Legendary producer Pete Rock brings hip-hop wisdom to Calgary

Alongside AZ Big L and Masta Ace CL Smooth is arguably one of the most underrated emcees of all time. The story goes that while CL’s soft-spoken crass-free bars were technically proficient and lyrically enthralling they were always outweighed by the exceptional beats of Pete Rock. Which is justified. Go listen to Nas’ “The World is Yours.” Or Biggie’s “Juicy.” Or Jay and Ye’s “The Joy.” All Pete Rock’s. All standards. His beats can’t be matched.

But the notion that Pete Rock is a household name is where fans give themselves too much credit for spreading the rap gospel. The Soul Brother #1 is obviously one of hip-hop’s finest producers matched in five-borough significance only by Premo and RZA. As Okayplayer.com ’s blog The Revivalist put it Rock is the “godfather of the horn sample.” Who knows where Dilla Kanye and 9th Wonder would be without him? Even Four Tet cited him as an influence for the creation of Rounds .

Rock’s revolution was one of sample chopping which required (you guessed it) actual vinyl. That whole Internet thing dealt a fair bit of a blow to the tradition — scratch that requirement — of accumulating enormous amounts of records. Respect was earned by using original obscure beats garnered from hours of searching (that’s why Rock now owns a collection of some 90000 LPs although he admits that he hasn’t counted recently). What Rock did — and still does — requires enormous dedication knowledge and time.

“I still crate dig” says Rock. “Just because people are doing different things around me doesn’t mean that I have to change what I’m doing. Which means I like to dig for sounds: I go to the record store smell the dusty air. Finding the right records seeing other albums and being around incredible music that’s not being heard that’s my favourite thing. I still think the old-fashioned way.”

Some of the greatest soul-based hip-hop records of the past few decades arrived via that old-fashioned methodology. Long before the solo classics that were PeteStrumentals and Soul Survivor Smooth and Rock collaboratively constructed the legendary Mecca and the Soul Brother which the duo is now touring. The album an Illmatic -like creation of outstanding sample-heavy tracks such as “T.R.O.Y.” and “Lots of Lovin” is now a full 20 years old.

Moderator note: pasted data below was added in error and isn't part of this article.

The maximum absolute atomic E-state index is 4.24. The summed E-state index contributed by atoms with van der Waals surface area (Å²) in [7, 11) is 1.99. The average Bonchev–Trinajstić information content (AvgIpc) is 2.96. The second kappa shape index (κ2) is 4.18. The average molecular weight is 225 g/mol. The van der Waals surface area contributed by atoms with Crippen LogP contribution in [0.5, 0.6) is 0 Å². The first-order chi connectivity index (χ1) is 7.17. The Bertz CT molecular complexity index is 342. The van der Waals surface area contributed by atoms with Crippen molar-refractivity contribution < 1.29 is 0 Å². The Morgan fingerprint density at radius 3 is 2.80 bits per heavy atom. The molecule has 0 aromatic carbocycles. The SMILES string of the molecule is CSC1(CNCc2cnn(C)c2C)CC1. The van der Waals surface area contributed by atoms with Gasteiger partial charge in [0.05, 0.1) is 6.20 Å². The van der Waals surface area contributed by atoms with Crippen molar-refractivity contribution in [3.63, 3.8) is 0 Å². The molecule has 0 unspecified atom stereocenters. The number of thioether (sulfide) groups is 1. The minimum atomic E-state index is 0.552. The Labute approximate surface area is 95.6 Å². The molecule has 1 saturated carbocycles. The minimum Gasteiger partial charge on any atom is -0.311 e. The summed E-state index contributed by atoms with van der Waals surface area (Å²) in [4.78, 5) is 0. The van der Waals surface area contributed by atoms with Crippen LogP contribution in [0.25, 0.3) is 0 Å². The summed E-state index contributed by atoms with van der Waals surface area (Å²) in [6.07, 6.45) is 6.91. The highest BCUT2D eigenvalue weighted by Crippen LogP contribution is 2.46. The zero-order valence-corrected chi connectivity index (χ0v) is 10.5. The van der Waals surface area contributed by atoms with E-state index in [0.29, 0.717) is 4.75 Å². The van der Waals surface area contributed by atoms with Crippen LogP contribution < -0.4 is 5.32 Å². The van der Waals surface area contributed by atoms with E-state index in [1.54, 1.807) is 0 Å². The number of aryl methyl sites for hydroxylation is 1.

“Well you know it’s one of our greatest creations” Rock says. “We enjoyed music growing up as kids and we’re still with it. When hip-hop came about in ’76 ’77 and things grew and people were learning how to make beats and sample and stuff that’s when we were really attentive to what was going on in music at that time.”

Rock’s awareness of the music landscape hasn’t faded with the steady decline of the art of sampling. Along with Rakim Nas and Pharoahe Monch he swiftly names Kendrick Lamar Drake J. Cole and Pusha T as emcees he respects and would be down to work with (Rock’s perhaps one step closer to working with Lamar after bringing Black Hippy teammate Ab-Soul onto his impressive free 80 Blocks to Tiffany’s Pt. II mixtape — a combined effort with Camp Lo).

“I listen to everybody” he says dismissing the assumption that classicists stick to their own era. “I don’t have nothing against anybody. Everyone’s talented I just pick my favourites that I like. I even like Kanye when he spits. I like Drake and all the rest of those guys; I think they’re dope.”

But that doesn’t mean that he wholeheartedly approves of the move away from sample-based producing (although to be fair both Yeezus and Nothing Was the Same featured some of the most clever sampling in recent memory). To Rock sampling serves as an ongoing reference to the roots of black music whether it be jazz soul funk or pop. In that sense he’s as much of a teacher as KRS. With PeteStrumentals II a collaborative album with DJ Premier he won’t be backing off from that role any time soon.

“I want to make music forever with whoever I can make it with” he says.